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If there’s one thing you learn from listening to a lot of prog/rock/fusion music, it’s that lightning-fast guitar players are a dime a dozen. Listeners are generally impressed the first couple of times they hear a nimble fingered axeman set their fretboard on fire, but after you realize that there’s a ton of similar guitarists out there cutting CDs you begin to get a bit jaded. This causes the listener to begin looking for traits other than speed to set guitar players apart. The reason I’m bring this up is because when I first fired up Jeff Kollman’s latest CD Shedding Skin I thought to myself “Great, another amphetamine-fingered guitarist with an entire hour to kill noodling pointlessly with his instrument.” However, after listening to the first few tracks I realized that Jeff Kollman is a shredder with “the difference” – that difference being that he can actually write a catchy tune and gets enough variance in his guitar sound to keep things interesting through most of Shedding Skin.
Kollman’s latest release teams him up with master drummer Shane Gaalaas, and a host of guest musicians filling bass and piano duties. The album starts off with a nice acoustic riff introducing the title cut, but before long you realize you’re in for more of a heavy-metal ride as Kollman kicks in the overdrive and begins a frantic sonic journey that has he, Gaalaas, and bassist Ray Reindeau tearing through Dream Theater-esque metal runs as if there was no tomorrow. Reindeau contributes some spine tingling bass licks, and Gaalaas establishes early on that he’s a drumming force to be reckoned with. After the opening track, Kollman loses focus somewhat with two less-than-stellar tracks – “Fat, Mean, and Nasty” which contains a lot of pointless noodling, and “Blues for Pop” which is a standard Stevie Ray Vaughn type roadhouse jam. However, after those two sonic hiccups, Kollman really catches stride.
The middle of the album features a diverse selection of styles including Fripp-like Soundscapes on “The Subconscience,” a tribute to metal-prog stawarts Kings X called “The X Factor” (you’ll swear that’s Ty Tabor on the rhythm parts), and a beautiful acoustic piece in “Intimate Portrait.” The metal-tinged “Sheer Drama” has Kollman serving up some wicked sounds from his axe as Gaalaas bashes away at the skins with reckless abandon, complete with some Slayer-esque double bass drum fills. “My Soul Deep Inside” is a very soothing jazzy piece with some excellent and tastefully done piano work performed by Dale Grisa. However, the track that steals the show on Shedding Skin has got to be “Journey Through Life,” which features a seriously mellow California-style groove coupled with Kollman’s laying down of some of the most incredibly melodic solos I’ve heard in quite some time. Kollman really gives an emotional and very effective performance on this track.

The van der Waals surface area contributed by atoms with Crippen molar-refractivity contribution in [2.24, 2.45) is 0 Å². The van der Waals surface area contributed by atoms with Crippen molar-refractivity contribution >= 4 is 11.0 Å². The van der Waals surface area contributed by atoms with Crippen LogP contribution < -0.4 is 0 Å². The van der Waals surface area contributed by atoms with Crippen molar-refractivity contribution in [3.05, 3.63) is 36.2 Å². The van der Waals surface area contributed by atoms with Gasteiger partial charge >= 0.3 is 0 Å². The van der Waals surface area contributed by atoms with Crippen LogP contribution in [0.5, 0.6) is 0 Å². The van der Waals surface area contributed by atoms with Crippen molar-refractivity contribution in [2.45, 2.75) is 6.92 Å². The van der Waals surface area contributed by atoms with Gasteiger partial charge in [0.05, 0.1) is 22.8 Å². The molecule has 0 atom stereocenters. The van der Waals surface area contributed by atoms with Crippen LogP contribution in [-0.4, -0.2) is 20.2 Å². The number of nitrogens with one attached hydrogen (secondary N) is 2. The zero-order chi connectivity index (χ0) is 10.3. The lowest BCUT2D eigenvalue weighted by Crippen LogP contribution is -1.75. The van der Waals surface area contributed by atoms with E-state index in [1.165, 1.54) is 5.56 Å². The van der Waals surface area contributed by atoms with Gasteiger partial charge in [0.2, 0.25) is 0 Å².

Unfortunately, things begin to unravel a bit towards the end of the disc, with Kollman taking an unfortunate foray into lounge jazz territory with the embarrassing “The Color for Love.” Shedding Skin ends with a whimper rather than a bang with three nondescript exercises in self-important showing off that completely destroy the mood that was set by the tunes in the middle of the disc. It’s a shame that self-restraint couldn’t be maintained through the entire disc, but that is a lot to ask of musicians of this caliber.
Overall, despite a few wrong musical turns, Shedding Skin is a very solid piece of instrumental metal-fusion. Kollman – more so than most of his counterparts – really knows how to write a pleasant melody when he sets his mind to it, and that fact coupled with his excellent drumming partner Shane Gaalaas warrants this release a serious look from the metal and fusion community.
Track Listing: 1. Shedding Skin (4:58); 2. Fat, Mean and Nasty (4:50); 3. Blues for Pop (4:00); 4. Journey Through Life (4:52); 5. The Subconscience (0:58); 6. Sheer Drama (4:35); 7. The X Factor (5:36); 8. Intimate Portrait (1:04); 9. The Color For Love (4:10); 10. My Soul Deep Inside (4:29); 11. Redeye Romp (3:38); 12. Where is One? (3:57); 13. My Guitar Gently Screams (2:58)
Personnel: Jeff Kollman: Guitars, Bass (on Tracks 7,12,13); Shane Gaalaas: Drums and Percussion; Kevin Chown: Bass Guitar (Tracks 3,4,9,10); Ray Riendeau: Bass Guitar (Tracks 1,2); Barry Sparks: Bass Guitar (Tracks 6,11); Roger Burn: Piano and Keys (Tracks 3,4,12); Dale Grisa: Piano (Tracks 9,10)
I love jazz because anything is possible; it has few rules and the best jazz breaks those ones. I prefer free improv because it doesn't really have any rules at all.
I was first exposed to jazz in my teens (in the late sixties).
The first jazz record I bought was Filles de Kilimanjaro by Miles Davis, shortly followed by Extrapolation by John McLaughlin.
My advice to new listeners is to listen as widely as possible and not to make snap judgments--stick with it.